Cell phone users frustrated with lengthy contracts and hefty roaming fees could soon see some changes as Canada’s telecommunications regulator begins a public hearing on a wireless code of conduct.

Monday marks the first day of the Canadian Radio-television and Telecommunications Commission’s week-long hearing that aims to improve protection for wireless customers.

The CRTC had earlier asked Canadians for their input on a new code, with the most-common suggestions including:

  • A clearer understanding of wireless service fees.
  • The ability to unlock cellphone on reasonable terms.
  • The ability to set a cap on additional fees.
  • Online tools to monitor usage and any additional fees.

A draft “wireless code” was released by the agency late last month and included the possibility of cancelling contracts when the provider changes key terms, clear limits on contract terms and penalties, and a monthly bill cap with extra fees are incurred. The new draft guidelines also provides recourse for consumers -- up to $5,000 in compensation if the code is violated.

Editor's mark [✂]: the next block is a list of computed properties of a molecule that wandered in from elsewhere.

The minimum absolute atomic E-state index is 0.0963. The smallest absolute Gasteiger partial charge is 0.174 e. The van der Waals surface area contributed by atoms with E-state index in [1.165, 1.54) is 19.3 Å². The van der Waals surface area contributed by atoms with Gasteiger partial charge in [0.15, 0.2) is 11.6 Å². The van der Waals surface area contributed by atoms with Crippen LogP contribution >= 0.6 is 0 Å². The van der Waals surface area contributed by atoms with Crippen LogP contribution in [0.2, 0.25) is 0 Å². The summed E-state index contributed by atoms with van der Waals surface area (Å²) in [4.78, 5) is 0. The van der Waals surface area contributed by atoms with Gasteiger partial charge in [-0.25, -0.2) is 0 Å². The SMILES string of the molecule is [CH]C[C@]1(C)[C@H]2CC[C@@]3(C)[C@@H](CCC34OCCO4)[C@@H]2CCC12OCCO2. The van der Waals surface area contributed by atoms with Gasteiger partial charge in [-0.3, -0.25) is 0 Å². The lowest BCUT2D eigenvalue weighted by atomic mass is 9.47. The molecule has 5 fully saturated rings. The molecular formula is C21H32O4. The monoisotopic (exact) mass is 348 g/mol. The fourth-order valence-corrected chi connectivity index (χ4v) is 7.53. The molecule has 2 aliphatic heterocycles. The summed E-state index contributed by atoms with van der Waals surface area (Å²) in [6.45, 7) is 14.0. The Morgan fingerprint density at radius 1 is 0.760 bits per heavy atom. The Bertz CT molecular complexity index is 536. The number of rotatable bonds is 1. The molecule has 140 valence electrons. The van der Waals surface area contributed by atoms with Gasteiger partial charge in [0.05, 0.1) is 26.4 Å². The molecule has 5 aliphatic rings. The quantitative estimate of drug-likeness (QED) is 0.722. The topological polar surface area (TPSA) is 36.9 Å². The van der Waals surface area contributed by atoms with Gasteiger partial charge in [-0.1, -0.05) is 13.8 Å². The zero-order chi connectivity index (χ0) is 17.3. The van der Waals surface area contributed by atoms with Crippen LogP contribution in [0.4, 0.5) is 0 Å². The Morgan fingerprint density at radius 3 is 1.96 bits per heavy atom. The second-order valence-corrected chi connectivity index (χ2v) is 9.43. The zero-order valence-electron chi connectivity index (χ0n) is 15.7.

The CRTC is asking for the public’s feedback on its draft wireless code until the hearing wraps up on Feb. 15.

Comments about the draft copy posted on the CRTC’s website shows that one of the public’s primary complaints is that the proposed code does not address three-year contract terms, which is longer than the majority of developed countries.

“Three years is a long time in the current technology industry and only providing Canadian with this option is unjust,” reads the number one ‘liked’ comment on the CRTC feedback portal. “We should follow in the footsteps of many other countries and limit these contracts to two years maximum.”

Canada’s big three wireless providers, Telus, Rogers, and Bell -- which owns CTV -- say they welcome a new code of conduct that will help in improving customer service.